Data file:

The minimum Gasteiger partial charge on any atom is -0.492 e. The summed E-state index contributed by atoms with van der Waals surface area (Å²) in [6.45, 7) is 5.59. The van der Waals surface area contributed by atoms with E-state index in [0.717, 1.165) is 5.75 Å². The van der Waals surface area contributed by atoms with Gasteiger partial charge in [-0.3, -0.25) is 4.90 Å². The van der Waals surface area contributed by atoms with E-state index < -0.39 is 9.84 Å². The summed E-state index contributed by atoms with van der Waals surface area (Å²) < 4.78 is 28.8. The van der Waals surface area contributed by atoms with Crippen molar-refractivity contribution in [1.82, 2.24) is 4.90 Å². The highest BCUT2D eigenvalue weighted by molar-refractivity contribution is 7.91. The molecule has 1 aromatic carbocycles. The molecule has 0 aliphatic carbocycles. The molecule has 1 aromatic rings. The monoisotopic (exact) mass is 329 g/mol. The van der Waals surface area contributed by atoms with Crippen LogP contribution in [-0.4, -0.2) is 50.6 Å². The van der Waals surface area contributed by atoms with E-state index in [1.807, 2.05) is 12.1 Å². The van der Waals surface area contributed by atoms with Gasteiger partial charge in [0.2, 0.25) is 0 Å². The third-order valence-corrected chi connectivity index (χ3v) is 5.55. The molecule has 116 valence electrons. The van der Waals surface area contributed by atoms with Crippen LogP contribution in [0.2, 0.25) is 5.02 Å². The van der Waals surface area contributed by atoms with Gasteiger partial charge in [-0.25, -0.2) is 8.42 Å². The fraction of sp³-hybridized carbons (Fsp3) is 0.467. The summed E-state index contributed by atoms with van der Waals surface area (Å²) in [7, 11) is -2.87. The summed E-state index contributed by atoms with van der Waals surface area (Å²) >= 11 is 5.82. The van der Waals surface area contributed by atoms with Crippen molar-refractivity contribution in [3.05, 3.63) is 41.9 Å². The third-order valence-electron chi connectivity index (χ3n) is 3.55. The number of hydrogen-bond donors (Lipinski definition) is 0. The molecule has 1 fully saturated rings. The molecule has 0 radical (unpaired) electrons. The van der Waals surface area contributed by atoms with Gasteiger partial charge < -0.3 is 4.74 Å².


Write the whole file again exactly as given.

The minimum Gasteiger partial charge on any atom is -0.492 e. The summed E-state index contributed by atoms with van der Waals surface area (Å²) in [6.45, 7) is 5.59. The van der Waals surface area contributed by atoms with E-state index in [0.717, 1.165) is 5.75 Å². The van der Waals surface area contributed by atoms with Gasteiger partial charge in [-0.3, -0.25) is 4.90 Å². The van der Waals surface area contributed by atoms with E-state index < -0.39 is 9.84 Å². The summed E-state index contributed by atoms with van der Waals surface area (Å²) < 4.78 is 28.8. The van der Waals surface area contributed by atoms with Crippen molar-refractivity contribution in [1.82, 2.24) is 4.90 Å². The highest BCUT2D eigenvalue weighted by molar-refractivity contribution is 7.91. The molecule has 1 aromatic carbocycles. The molecule has 0 aliphatic carbocycles. The molecule has 1 aromatic rings. The monoisotopic (exact) mass is 329 g/mol. The van der Waals surface area contributed by atoms with Crippen LogP contribution in [-0.4, -0.2) is 50.6 Å². The van der Waals surface area contributed by atoms with E-state index in [1.807, 2.05) is 12.1 Å². The van der Waals surface area contributed by atoms with Gasteiger partial charge in [0.2, 0.25) is 0 Å². The third-order valence-corrected chi connectivity index (χ3v) is 5.55. The molecule has 116 valence electrons. The van der Waals surface area contributed by atoms with Crippen LogP contribution in [0.2, 0.25) is 5.02 Å². The van der Waals surface area contributed by atoms with Gasteiger partial charge in [-0.25, -0.2) is 8.42 Å². The fraction of sp³-hybridized carbons (Fsp3) is 0.467. The summed E-state index contributed by atoms with van der Waals surface area (Å²) in [7, 11) is -2.87. The summed E-state index contributed by atoms with van der Waals surface area (Å²) >= 11 is 5.82. The van der Waals surface area contributed by atoms with Crippen molar-refractivity contribution in [3.05, 3.63) is 41.9 Å². The third-order valence-electron chi connectivity index (χ3n) is 3.55. The number of hydrogen-bond donors (Lipinski definition) is 0. The molecule has 1 fully saturated rings. The molecule has 0 radical (unpaired) electrons. The van der Waals surface area contributed by atoms with Gasteiger partial charge < -0.3 is 4.74 Å².